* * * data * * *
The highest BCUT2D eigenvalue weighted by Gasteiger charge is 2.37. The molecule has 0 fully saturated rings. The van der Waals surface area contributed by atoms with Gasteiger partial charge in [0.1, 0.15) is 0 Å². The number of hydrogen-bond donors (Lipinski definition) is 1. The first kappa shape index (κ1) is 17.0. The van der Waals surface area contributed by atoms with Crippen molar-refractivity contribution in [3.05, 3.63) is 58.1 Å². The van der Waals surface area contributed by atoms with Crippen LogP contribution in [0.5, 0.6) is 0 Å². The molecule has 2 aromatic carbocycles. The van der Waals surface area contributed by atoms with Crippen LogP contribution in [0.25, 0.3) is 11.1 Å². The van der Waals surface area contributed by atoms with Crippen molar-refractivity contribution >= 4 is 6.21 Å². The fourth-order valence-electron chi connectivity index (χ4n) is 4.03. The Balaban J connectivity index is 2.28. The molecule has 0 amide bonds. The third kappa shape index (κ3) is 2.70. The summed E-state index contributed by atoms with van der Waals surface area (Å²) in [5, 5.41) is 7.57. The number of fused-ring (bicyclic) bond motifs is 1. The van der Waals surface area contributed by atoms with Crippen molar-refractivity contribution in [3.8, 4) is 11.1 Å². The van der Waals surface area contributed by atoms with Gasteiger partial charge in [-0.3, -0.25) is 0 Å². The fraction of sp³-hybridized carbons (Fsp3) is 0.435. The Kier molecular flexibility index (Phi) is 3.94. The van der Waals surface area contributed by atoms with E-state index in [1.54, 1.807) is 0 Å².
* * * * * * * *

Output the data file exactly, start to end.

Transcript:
The highest BCUT2D eigenvalue weighted by Gasteiger charge is 2.37. The molecule has 0 fully saturated rings. The van der Waals surface area contributed by atoms with Gasteiger partial charge in [0.1, 0.15) is 0 Å². The number of hydrogen-bond donors (Lipinski definition) is 1. The first kappa shape index (κ1) is 17.0. The van der Waals surface area contributed by atoms with Crippen molar-refractivity contribution in [3.05, 3.63) is 58.1 Å². The van der Waals surface area contributed by atoms with Crippen LogP contribution in [0.5, 0.6) is 0 Å². The molecule has 2 aromatic carbocycles. The van der Waals surface area contributed by atoms with Crippen LogP contribution in [0.25, 0.3) is 11.1 Å². The van der Waals surface area contributed by atoms with Crippen molar-refractivity contribution >= 4 is 6.21 Å². The fourth-order valence-electron chi connectivity index (χ4n) is 4.03. The Balaban J connectivity index is 2.28. The molecule has 0 amide bonds. The third kappa shape index (κ3) is 2.70. The summed E-state index contributed by atoms with van der Waals surface area (Å²) in [5, 5.41) is 7.57. The number of fused-ring (bicyclic) bond motifs is 1. The van der Waals surface area contributed by atoms with Crippen molar-refractivity contribution in [3.8, 4) is 11.1 Å². The van der Waals surface area contributed by atoms with Gasteiger partial charge in [-0.3, -0.25) is 0 Å². The fraction of sp³-hybridized carbons (Fsp3) is 0.435. The Kier molecular flexibility index (Phi) is 3.94. The van der Waals surface area contributed by atoms with E-state index in [1.54, 1.807) is 0 Å².